I'm Home, Now What?! Asking For Help From Others After Caesarean Section


I'm Home, Now What?! Asking For Help From Others After Caesarean Section


Taking care of yourself after your Caesarean Section


By Dianne Clifton, Registered Nurse and Registered Midwife, Queensland, Australia


When you first go home from the hospital it is a period of adjustment for everyone. Mum, Partner, and siblings need to get used to a new little person in the house.

If you have had a caesarian section you have the added stress of caring for a wound and taking extra care of yourself all the while with limitations. If you knew you were planning an elective caesarean section then maybe you have already thought of some of the things I will mention in this article.


Take care of yourself.

The longer you can avoid lifting anything heavier than your baby the better your wound will heal and the quicker you will be back to your normal pre pregnant self.

So, no hanging out washing, lifting grocery bags, driving ( for at least 6 weeks), housework or lifting little toddlers. No swimming (until your vaginal loss has stopped and your wound healed), no going back to the gym until you have given your wound time to heal - usually a few weeks and when you do go back ensure your program is designed for a new mum. Your ligaments can still be easily overstretched and damaged from the hormone Relaxin that has been active in your pregnancy.


This is the time you accept help. This can be a very hard thing to do. Being a Mum is a full time job and it is tiring.


 When your neighbour asks if they can help - say yes please, hang out my washing or cook me a meal.

When your friends come to visit, don't clean the house beforehand, ask them to clean when they come. and then put on the kettle, have a cuppa and share the yummy cake or healthy snack they have brought.

When your Parents or Parents-in-Law come to visit, give them a job, don't give them the baby, that is your job. They can mind your toddler, pick up your kids from school, buy some groceries, cook a few meals for your freezer. and then mind your baby so you can have a rest.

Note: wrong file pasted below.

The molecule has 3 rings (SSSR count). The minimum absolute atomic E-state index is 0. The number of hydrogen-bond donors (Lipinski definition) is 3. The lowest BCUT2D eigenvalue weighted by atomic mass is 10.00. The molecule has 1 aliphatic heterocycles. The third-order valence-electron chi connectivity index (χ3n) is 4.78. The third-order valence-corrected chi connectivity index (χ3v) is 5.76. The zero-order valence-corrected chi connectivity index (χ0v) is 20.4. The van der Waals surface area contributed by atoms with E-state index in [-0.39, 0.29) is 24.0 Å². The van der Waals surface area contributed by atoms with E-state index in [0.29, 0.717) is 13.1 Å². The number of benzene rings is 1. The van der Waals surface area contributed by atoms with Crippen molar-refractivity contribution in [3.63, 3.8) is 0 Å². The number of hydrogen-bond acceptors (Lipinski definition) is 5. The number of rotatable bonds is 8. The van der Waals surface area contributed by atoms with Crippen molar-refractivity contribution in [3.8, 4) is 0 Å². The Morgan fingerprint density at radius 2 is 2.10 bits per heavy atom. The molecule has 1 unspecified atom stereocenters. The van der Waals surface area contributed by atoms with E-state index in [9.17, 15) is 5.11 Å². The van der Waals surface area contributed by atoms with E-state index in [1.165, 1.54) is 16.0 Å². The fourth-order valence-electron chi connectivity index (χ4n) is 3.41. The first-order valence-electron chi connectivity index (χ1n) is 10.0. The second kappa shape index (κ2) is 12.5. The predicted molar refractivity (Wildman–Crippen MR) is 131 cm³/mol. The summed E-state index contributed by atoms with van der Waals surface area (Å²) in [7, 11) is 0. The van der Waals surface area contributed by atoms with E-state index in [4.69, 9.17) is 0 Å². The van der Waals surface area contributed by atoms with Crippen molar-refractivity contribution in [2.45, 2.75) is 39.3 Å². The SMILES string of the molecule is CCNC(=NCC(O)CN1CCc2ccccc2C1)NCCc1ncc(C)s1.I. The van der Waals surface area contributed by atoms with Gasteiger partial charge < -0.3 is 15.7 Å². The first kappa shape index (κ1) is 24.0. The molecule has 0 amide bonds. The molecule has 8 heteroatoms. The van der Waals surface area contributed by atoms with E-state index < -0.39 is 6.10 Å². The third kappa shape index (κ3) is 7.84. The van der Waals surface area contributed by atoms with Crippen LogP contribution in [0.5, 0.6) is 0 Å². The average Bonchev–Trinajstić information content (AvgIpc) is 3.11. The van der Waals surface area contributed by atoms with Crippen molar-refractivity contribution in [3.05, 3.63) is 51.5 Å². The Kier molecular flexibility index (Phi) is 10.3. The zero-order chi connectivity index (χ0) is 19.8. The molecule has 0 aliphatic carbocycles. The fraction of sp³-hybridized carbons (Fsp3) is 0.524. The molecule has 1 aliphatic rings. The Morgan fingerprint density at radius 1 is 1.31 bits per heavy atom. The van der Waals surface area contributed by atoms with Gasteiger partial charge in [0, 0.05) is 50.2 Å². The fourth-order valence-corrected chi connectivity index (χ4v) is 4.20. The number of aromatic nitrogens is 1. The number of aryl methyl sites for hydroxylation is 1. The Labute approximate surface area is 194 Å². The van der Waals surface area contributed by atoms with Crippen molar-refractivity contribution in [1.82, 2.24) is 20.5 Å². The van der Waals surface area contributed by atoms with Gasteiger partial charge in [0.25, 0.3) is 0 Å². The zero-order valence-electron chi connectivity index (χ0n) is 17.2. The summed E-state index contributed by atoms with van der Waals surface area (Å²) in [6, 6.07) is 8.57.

The wisdom our Mothers' shared with us - rest while your baby is sleeping, is true today as it was for them. You do not get to choose when you will get to have a sleep so make sure you rest/sleep when your baby does.

When your partner comes home from work, give them the baby. They can bath the baby, take him or her for a walk and just give you a break. Maybe then is when you have a shower, go for a walk, sit in the garden, enjoy a HOT cup of tea or coffee or even eat something that you haven't had to put down mid mouthful to attend to your baby.

This is a great opportunity for your partner to bond with and get to know their child and a great time for you to step back a little and give them some space.


Parenting is a lifelong commitment and if you are fortunate enough to have a network of friends and family around you then use them. They will benefit by helping you and you will receive their love and care and help which in turn will make you a happier parent.


If you do not have a network of family around you then your friends and meeting people through Child Health Mothers Groups or setting up Facebook Friends will be a way that you can establish a network of like minded people.


Your GP will want to see you at 6 weeks postpartum. Some will want to check you out when they do your baby's first check.

This is the time to ask questions and discuss any concerns you may have including your wound, vaginal loss, contraception, returning to sexual activitity, driving and returning to an exercise program.

If you have any questions prior to your GP visits or in the middle of the night there are a range of phone numbers you can call including:


 The Child Health Hotline, 13 HEALTH (13432584)

 If  you have concerns regarding postpartum blues or depression call

Your GP first to discuss how you are feelling

PANDA (1300726306)

Beyond Blue  (1300224636)


The main thing is that you reach out for help and never feel you are alone. There is always someone, somewhere that can help or give you some advice.



Dianne is a Registered Nurse and Clinical Midwife. She has been in this profession for over 35 years. Dianne believes it is a privilege to work with parents and families caring for their babies.